Uzbekistan Locked In Alphabet Limbo

Independence has brought many changes to the lives of Uzbeks. One of these was a government decision to switch Uzbek language into a Latin script, as opposed to the Cyrillic script introduced in the 1930s by the Soviet authorities. A language law passed in 1993 targeted transition into the Uzbek Latin alphabet by the year 2007. This was later postponed until 2010. However, even todaythe country has not fully switched to Latin alphabet andUzbek is still being writtenmainly in Cyrillic rather than Latin script. The trend is easily observed on Uzbekistan’s streets, in its newspapers, periodicals and booksas well as in cyberspace.

In use since the late 1930s, a Cyrillic version of Uzbek alphabet was not really challenged prior to the perestroika years during the 1980s in Uzbekistan. The era of Gorbachev’s glasnost (a policy that called for increased transparency), first led to discussions on whether to continue using a Russian-imposed Cyrillic alphabet in Uzbekistan or not.  In 1993, a decree from the Presidentof Uzbekistan and a parliamentary law on language dictated that the Uzbek language would switch to the Latin script by 2007.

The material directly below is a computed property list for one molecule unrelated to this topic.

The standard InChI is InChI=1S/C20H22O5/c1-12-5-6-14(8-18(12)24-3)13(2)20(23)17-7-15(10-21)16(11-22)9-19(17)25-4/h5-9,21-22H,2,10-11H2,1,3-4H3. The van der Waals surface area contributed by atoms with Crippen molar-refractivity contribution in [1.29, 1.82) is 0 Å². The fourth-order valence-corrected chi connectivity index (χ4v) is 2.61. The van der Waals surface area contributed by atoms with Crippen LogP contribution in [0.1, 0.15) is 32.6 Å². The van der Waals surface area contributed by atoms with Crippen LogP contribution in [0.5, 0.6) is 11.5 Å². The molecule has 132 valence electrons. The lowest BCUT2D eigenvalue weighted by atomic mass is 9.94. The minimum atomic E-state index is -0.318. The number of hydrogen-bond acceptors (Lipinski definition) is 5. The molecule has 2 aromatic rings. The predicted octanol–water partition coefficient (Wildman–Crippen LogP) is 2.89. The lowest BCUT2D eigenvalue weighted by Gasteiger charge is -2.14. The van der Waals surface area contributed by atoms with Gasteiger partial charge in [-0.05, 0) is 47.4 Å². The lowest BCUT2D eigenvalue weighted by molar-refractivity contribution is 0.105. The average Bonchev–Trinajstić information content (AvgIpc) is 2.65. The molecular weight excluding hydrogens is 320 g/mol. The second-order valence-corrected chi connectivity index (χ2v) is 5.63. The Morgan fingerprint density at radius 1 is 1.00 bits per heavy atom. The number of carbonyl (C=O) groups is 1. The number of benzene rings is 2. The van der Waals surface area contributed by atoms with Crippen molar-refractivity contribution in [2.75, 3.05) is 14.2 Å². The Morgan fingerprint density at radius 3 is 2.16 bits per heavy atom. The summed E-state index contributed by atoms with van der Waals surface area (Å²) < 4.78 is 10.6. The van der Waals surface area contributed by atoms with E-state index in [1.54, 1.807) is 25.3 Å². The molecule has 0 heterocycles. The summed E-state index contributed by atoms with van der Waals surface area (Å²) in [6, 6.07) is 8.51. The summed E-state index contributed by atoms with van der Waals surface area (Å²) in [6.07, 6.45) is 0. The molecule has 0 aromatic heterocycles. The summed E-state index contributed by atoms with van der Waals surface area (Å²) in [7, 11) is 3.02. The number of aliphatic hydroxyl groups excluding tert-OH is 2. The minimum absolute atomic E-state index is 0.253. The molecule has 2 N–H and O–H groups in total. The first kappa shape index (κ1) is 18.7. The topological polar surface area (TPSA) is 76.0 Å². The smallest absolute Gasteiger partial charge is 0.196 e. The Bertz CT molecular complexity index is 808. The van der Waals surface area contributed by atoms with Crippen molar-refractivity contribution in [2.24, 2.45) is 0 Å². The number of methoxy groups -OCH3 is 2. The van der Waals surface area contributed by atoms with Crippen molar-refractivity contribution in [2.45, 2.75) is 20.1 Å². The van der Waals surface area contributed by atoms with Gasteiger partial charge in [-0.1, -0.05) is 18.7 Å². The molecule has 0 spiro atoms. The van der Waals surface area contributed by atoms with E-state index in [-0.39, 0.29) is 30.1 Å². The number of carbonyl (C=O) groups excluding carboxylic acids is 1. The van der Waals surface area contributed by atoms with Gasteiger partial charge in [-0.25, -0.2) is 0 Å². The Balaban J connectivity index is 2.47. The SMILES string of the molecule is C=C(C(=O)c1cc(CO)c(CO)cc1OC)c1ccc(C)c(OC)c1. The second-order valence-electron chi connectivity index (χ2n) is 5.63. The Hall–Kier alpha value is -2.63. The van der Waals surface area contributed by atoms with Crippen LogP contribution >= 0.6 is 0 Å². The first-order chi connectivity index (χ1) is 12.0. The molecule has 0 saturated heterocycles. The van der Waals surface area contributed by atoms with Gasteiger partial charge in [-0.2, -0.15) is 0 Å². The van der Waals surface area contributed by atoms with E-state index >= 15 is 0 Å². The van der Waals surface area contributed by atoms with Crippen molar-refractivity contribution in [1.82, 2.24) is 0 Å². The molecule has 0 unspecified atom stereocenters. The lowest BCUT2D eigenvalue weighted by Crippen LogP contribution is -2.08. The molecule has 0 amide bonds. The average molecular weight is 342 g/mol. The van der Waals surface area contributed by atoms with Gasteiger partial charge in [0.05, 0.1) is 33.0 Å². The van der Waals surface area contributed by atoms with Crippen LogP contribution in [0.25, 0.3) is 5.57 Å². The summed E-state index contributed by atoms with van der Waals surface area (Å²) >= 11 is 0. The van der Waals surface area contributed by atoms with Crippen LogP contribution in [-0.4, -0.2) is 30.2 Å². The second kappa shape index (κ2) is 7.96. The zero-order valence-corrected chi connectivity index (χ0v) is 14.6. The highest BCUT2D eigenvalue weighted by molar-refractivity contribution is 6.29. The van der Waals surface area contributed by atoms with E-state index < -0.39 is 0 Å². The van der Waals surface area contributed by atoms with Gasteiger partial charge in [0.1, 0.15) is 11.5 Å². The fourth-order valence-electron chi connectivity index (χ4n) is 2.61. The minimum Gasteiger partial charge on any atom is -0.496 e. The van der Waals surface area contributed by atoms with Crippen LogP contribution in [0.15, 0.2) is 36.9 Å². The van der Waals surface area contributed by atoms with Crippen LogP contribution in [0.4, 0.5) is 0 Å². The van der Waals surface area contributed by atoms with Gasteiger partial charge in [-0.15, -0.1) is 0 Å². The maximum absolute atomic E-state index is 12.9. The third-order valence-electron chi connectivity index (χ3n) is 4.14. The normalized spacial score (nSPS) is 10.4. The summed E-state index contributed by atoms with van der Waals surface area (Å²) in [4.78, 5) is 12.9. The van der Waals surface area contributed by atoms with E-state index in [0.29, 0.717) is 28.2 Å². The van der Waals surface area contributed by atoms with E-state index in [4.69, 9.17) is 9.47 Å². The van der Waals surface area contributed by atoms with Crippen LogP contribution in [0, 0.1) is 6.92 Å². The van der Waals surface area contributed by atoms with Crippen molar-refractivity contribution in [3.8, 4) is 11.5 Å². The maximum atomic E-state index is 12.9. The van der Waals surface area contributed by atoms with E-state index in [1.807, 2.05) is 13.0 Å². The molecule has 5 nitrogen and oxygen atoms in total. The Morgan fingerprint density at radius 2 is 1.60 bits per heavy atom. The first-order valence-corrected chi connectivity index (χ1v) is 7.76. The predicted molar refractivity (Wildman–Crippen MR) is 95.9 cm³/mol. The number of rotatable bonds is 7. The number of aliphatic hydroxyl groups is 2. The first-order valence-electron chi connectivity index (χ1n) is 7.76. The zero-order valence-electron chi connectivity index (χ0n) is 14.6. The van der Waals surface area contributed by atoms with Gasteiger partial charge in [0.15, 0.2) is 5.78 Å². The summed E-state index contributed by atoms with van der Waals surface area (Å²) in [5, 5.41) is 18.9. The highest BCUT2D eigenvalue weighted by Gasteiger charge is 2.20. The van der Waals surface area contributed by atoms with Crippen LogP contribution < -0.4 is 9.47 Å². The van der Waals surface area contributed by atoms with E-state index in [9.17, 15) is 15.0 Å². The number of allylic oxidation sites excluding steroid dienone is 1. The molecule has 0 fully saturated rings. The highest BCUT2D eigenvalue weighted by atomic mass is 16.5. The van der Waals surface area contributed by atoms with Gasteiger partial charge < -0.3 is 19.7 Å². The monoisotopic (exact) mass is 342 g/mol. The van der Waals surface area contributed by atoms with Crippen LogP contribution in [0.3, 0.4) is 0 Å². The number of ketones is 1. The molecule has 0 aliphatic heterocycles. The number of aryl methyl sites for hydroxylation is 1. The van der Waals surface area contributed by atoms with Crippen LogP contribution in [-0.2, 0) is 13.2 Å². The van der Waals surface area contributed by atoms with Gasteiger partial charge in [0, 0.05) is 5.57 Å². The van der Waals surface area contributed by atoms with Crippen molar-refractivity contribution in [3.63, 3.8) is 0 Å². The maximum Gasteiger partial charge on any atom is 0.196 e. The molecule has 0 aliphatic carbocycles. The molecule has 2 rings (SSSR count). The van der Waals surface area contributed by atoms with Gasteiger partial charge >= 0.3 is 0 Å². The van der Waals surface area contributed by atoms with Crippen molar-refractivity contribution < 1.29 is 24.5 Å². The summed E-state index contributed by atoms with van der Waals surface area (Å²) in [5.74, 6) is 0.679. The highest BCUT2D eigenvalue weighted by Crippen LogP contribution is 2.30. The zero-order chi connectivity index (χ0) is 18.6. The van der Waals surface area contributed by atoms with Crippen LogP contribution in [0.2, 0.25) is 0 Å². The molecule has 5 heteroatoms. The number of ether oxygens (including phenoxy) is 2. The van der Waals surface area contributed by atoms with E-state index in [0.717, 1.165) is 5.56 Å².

The move can be explained by the eagerness of the elite, and by the Uzbek president himself, to distance the country from Moscow and openup Uzbekistan to the Western world and theopportunities it couldoffer.However, it appears as though few people thought through how expensive and impractical the achievement of this goal would become. Although several million Uzbek children grew up studying Uzbek in a Latin script, the country is far from using the new alphabet fully. As of today, only a few state newspapers are issued in the new alphabet. While the majority of government websites have also adopted Uzbek Latin script,many Uzbek newspapers prefer to be selective about using the Latin script. For example, some choose to write their headlines in the Uzbek Latin alphabet, while the bodies of their articles are written in Cyrillic.